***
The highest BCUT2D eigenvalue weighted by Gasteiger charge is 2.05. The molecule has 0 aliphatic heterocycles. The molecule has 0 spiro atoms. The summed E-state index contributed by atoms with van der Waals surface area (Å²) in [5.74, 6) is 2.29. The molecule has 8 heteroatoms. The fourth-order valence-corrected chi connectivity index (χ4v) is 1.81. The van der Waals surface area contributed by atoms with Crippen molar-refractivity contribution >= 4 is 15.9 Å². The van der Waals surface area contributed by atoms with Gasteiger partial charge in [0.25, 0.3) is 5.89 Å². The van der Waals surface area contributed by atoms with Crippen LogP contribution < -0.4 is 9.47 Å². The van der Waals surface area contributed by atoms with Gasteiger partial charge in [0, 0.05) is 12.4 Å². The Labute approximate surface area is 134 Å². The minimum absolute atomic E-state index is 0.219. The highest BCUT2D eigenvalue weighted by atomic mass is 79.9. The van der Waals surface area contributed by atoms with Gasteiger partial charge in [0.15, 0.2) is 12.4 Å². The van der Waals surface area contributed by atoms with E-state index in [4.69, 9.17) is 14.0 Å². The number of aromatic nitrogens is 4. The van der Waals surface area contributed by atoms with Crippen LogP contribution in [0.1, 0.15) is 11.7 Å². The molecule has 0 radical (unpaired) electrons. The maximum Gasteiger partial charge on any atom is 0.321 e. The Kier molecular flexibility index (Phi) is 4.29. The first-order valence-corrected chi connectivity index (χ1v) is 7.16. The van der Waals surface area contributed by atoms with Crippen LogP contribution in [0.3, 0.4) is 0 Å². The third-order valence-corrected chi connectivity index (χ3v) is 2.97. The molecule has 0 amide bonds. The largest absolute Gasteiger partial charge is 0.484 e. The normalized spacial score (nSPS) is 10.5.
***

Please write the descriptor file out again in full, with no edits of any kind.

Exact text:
The highest BCUT2D eigenvalue weighted by Gasteiger charge is 2.05. The molecule has 0 aliphatic heterocycles. The molecule has 0 spiro atoms. The summed E-state index contributed by atoms with van der Waals surface area (Å²) in [5.74, 6) is 2.29. The molecule has 8 heteroatoms. The fourth-order valence-corrected chi connectivity index (χ4v) is 1.81. The van der Waals surface area contributed by atoms with Crippen molar-refractivity contribution >= 4 is 15.9 Å². The van der Waals surface area contributed by atoms with Gasteiger partial charge in [0.25, 0.3) is 5.89 Å². The van der Waals surface area contributed by atoms with Crippen LogP contribution < -0.4 is 9.47 Å². The van der Waals surface area contributed by atoms with Gasteiger partial charge in [0, 0.05) is 12.4 Å². The Labute approximate surface area is 134 Å². The minimum absolute atomic E-state index is 0.219. The highest BCUT2D eigenvalue weighted by atomic mass is 79.9. The van der Waals surface area contributed by atoms with Gasteiger partial charge in [0.15, 0.2) is 12.4 Å². The van der Waals surface area contributed by atoms with E-state index in [4.69, 9.17) is 14.0 Å². The number of aromatic nitrogens is 4. The van der Waals surface area contributed by atoms with Crippen LogP contribution in [0.1, 0.15) is 11.7 Å². The molecule has 0 radical (unpaired) electrons. The maximum Gasteiger partial charge on any atom is 0.321 e. The Kier molecular flexibility index (Phi) is 4.29. The first-order valence-corrected chi connectivity index (χ1v) is 7.16. The van der Waals surface area contributed by atoms with Crippen LogP contribution in [0.3, 0.4) is 0 Å². The third-order valence-corrected chi connectivity index (χ3v) is 2.97. The molecule has 0 amide bonds. The largest absolute Gasteiger partial charge is 0.484 e. The normalized spacial score (nSPS) is 10.5.